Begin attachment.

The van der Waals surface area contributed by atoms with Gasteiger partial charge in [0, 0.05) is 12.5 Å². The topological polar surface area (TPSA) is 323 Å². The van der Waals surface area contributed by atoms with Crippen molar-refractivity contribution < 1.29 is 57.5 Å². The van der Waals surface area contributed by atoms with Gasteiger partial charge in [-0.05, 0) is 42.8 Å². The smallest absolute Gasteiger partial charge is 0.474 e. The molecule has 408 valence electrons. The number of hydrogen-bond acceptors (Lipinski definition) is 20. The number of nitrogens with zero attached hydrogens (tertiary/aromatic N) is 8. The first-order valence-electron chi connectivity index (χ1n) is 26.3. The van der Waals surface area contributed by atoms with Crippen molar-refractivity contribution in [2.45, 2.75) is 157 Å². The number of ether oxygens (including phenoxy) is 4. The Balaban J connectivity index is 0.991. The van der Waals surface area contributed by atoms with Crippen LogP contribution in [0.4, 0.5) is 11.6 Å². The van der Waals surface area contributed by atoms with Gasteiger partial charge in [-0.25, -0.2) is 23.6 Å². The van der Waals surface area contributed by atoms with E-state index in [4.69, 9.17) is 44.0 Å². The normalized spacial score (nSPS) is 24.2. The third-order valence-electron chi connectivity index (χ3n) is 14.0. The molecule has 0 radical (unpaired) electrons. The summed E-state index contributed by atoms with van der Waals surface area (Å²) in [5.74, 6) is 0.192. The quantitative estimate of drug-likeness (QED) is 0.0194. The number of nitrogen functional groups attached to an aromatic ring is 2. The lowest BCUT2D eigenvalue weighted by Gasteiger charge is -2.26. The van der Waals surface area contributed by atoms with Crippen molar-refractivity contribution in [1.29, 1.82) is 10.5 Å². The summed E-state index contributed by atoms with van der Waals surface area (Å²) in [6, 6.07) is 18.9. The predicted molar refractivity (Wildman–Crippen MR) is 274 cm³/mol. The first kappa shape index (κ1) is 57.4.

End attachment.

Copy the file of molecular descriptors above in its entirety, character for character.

The van der Waals surface area contributed by atoms with Gasteiger partial charge in [0, 0.05) is 12.5 Å². The topological polar surface area (TPSA) is 323 Å². The van der Waals surface area contributed by atoms with Crippen molar-refractivity contribution < 1.29 is 57.5 Å². The van der Waals surface area contributed by atoms with Gasteiger partial charge in [-0.05, 0) is 42.8 Å². The smallest absolute Gasteiger partial charge is 0.474 e. The molecule has 408 valence electrons. The number of hydrogen-bond acceptors (Lipinski definition) is 20. The number of nitrogens with zero attached hydrogens (tertiary/aromatic N) is 8. The first-order valence-electron chi connectivity index (χ1n) is 26.3. The van der Waals surface area contributed by atoms with Crippen molar-refractivity contribution in [2.45, 2.75) is 157 Å². The number of ether oxygens (including phenoxy) is 4. The Balaban J connectivity index is 0.991. The van der Waals surface area contributed by atoms with Crippen LogP contribution in [0.4, 0.5) is 11.6 Å². The van der Waals surface area contributed by atoms with Gasteiger partial charge in [-0.25, -0.2) is 23.6 Å². The van der Waals surface area contributed by atoms with E-state index in [4.69, 9.17) is 44.0 Å². The normalized spacial score (nSPS) is 24.2. The third-order valence-electron chi connectivity index (χ3n) is 14.0. The molecule has 0 radical (unpaired) electrons. The summed E-state index contributed by atoms with van der Waals surface area (Å²) in [5.74, 6) is 0.192. The quantitative estimate of drug-likeness (QED) is 0.0194. The number of nitrogen functional groups attached to an aromatic ring is 2. The lowest BCUT2D eigenvalue weighted by Gasteiger charge is -2.26. The van der Waals surface area contributed by atoms with Crippen molar-refractivity contribution in [1.29, 1.82) is 10.5 Å². The summed E-state index contributed by atoms with van der Waals surface area (Å²) in [6, 6.07) is 18.9. The predicted molar refractivity (Wildman–Crippen MR) is 274 cm³/mol. The first kappa shape index (κ1) is 57.4.